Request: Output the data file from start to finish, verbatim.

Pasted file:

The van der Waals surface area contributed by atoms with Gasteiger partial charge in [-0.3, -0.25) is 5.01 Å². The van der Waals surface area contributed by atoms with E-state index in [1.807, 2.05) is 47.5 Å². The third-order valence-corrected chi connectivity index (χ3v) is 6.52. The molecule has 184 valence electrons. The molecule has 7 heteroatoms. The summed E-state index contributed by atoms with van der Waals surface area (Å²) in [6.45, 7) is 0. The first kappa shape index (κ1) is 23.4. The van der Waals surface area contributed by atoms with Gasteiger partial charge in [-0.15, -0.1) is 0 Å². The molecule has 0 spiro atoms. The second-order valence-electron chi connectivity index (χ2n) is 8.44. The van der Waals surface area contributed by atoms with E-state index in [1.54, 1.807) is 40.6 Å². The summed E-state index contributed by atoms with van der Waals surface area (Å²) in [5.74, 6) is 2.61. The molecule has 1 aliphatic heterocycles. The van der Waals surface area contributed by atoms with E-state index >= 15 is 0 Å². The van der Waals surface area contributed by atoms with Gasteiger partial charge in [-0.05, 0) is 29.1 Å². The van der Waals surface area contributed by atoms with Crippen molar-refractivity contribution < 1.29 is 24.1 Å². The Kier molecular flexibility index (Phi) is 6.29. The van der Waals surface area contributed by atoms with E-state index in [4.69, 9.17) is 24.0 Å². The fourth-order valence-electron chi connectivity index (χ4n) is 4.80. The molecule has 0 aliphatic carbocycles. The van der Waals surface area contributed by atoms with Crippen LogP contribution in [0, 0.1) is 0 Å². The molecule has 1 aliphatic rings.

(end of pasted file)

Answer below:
The van der Waals surface area contributed by atoms with Gasteiger partial charge in [-0.3, -0.25) is 5.01 Å². The van der Waals surface area contributed by atoms with E-state index in [1.807, 2.05) is 47.5 Å². The third-order valence-corrected chi connectivity index (χ3v) is 6.52. The molecule has 184 valence electrons. The molecule has 7 heteroatoms. The summed E-state index contributed by atoms with van der Waals surface area (Å²) in [6.45, 7) is 0. The first kappa shape index (κ1) is 23.4. The van der Waals surface area contributed by atoms with Gasteiger partial charge in [-0.15, -0.1) is 0 Å². The molecule has 0 spiro atoms. The second-order valence-electron chi connectivity index (χ2n) is 8.44. The van der Waals surface area contributed by atoms with E-state index in [1.54, 1.807) is 40.6 Å². The summed E-state index contributed by atoms with van der Waals surface area (Å²) in [5.74, 6) is 2.61. The molecule has 1 aliphatic heterocycles. The van der Waals surface area contributed by atoms with E-state index >= 15 is 0 Å². The van der Waals surface area contributed by atoms with Gasteiger partial charge in [-0.05, 0) is 29.1 Å². The van der Waals surface area contributed by atoms with Crippen molar-refractivity contribution < 1.29 is 24.1 Å². The Kier molecular flexibility index (Phi) is 6.29. The van der Waals surface area contributed by atoms with E-state index in [4.69, 9.17) is 24.0 Å². The fourth-order valence-electron chi connectivity index (χ4n) is 4.80. The molecule has 0 aliphatic carbocycles. The van der Waals surface area contributed by atoms with Crippen LogP contribution in [0, 0.1) is 0 Å². The molecule has 1 aliphatic rings.